Just when you think you’ve perfected an eating plan that’s good for your gut and won’t cause inflammation, along comes a new buzzword linked to disease and weight gain—and it’s hiding in your salad. (Salad! Is nothing sacred anymore?)
In his new book, The Plant Paradox, respected heart surgeon and cardiologist Steven R. Gundry, MD, is on a mission to spread the word about lectins, going so far as to say that they cause chemical warfare in the body. He gives a special shout-out to those who suspect they’re gluten intolerant, saying that lectins may be the real culprit behind their digestive distress.
So what, exactly, are lectins? And why do they have such a bad rep? Here, Dr. Gundry gives the full scoop.
WTF are lectins?
“Lectins are a protein that plants use to defend themselves,” Dr. Gundry explains. “Not all plants want to be eaten—they actually have lives.” He explains that when animals eat produce with lectins, it makes them sick so they don’t eat them again. When some people eat them, they may feel the same way, but will usually pop a painkiller or antacid in response to their symptoms.
Dr. Gundry says that lectins have also been linked to sadness in animal studies. “When they’re digested into the belly of a rat, it becomes really depressed and just sits in the corner,” he explains.
“Lectins are a protein that plants use to defend themselves. Not all plants want to be eaten—they actually have lives.”
That doesn’t go for all fruits and vegetables, however—many have no lectins at all. “Those plants want you to eat them because then you’ll poop out [the seeds] with a generous amount of fertilizer,” he says. Icky? Maybe. But plants aren’t grossed out by poop.
So which foods have lectins and which ones don’t? Grains, legumes, and nightshades have them in the highest concentrations. Low on the lectin scale are leafy greens, squash, cauliflower, sweet potato, citrus, berries, and apples.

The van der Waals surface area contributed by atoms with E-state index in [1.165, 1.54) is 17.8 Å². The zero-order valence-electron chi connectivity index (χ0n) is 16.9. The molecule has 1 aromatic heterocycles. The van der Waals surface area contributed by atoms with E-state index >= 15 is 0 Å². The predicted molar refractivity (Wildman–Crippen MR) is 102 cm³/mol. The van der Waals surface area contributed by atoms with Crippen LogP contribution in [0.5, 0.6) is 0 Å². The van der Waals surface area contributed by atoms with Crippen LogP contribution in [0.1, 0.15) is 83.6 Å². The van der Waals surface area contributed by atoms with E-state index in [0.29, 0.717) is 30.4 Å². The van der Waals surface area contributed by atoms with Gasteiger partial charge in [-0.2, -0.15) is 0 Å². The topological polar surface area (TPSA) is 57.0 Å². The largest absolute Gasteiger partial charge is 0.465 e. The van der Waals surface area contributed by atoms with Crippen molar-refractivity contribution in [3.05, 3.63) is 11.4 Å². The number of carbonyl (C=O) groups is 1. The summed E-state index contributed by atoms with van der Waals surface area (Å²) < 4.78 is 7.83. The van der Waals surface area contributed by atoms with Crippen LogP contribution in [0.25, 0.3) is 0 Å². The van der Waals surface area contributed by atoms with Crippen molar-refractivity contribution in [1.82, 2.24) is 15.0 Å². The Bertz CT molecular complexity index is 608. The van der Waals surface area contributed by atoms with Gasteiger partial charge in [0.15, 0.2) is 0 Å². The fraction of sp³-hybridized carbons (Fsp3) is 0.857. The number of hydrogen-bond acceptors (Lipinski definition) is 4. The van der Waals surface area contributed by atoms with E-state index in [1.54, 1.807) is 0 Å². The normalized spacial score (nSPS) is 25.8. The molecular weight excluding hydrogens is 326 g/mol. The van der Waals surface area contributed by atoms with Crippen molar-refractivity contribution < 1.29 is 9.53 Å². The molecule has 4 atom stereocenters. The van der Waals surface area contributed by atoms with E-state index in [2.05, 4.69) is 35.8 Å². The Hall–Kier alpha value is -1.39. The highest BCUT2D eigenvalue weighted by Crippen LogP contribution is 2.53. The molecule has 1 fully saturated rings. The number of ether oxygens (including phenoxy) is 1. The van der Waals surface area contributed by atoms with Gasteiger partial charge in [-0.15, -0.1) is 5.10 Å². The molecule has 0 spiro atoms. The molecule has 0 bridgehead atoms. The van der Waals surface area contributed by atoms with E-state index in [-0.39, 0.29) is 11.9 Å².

A diet high in lectins leads to inflammation, which is linked to heart disease, dementia, Parkinson’s, and arthritis. And for some people, says Dr. Gundry, the impact of cutting them out has been profound. “I’ve had a number of patients who were scheduled for a knee or hip operation and after they stopped eating lectins, they canceled their surgery,” he says.
Are you intolerant to gluten… or lectins?
Dr. Gundry explains that gluten is a type of lectin. But since lectins are also in other foods, cutting out glutenous meals alone may not solve any of your issues. “Many people with leaky gut think gluten is their troublemaker. It’s usually not,” he says.
Of course, some people truly are intolerant to gluten. According to Dr. Gundry, the best way to know whether either one’s affecting your body is to stop eating any foods with lectins, and then slowly reintroduce the fruits and vegetables, like tomatoes and peppers, to see if your symptoms return. If they do, lectins could be your issue. If not, you can lay off of just the gluten.
How to avoid lectins
Dr. Gundry freely admits that it’s almost impossible to escape lectins completely. That said, some foods have more than others, so his advice is to steer clear of the ones highest in lectins if you think they may be contributing to your health issues. And no, gluten isn’t one of them. “Gluten is actually a minor lectin,” the doctor says.
One easy switch is to swap your brown rice for white. Yep, you read that right. Dr. Gundry notes that Asian cultures known to have long, healthy lifespans eat lots of the latter. “How come four billion people go through the trouble of taking the hull out of brown rice to make their white rice? It’s because the hull has all the nasty lectins,” he contends.
It’s almost impossible to escape lectins completely.
Along with the aforementioned fruits and veggies, other lectin-free foods include seafood, meat, and eggs. In other words, there are still plenty of options when you’re busy meal-prepping on Sunday.
Of course, the most important thing is to pay attention to how your body responds. So if you eat a plate of eggplant parm made with fresh tomato sauce and don’t feel great after, popping a pill to mask the symptoms may not be the best solution. And if you do decide to opt out of lectins—hey, you’ll always have avocados.
Originally published on May 1, 2017. Updated on June 30, 2018.
You know who else shuns nightshades? Sophia Bush—here’s how she meal preps without ’em. And if you’ve done the same and still can’t get to the bottom of your digestive issues, you might want to consider going low-FODMAP.
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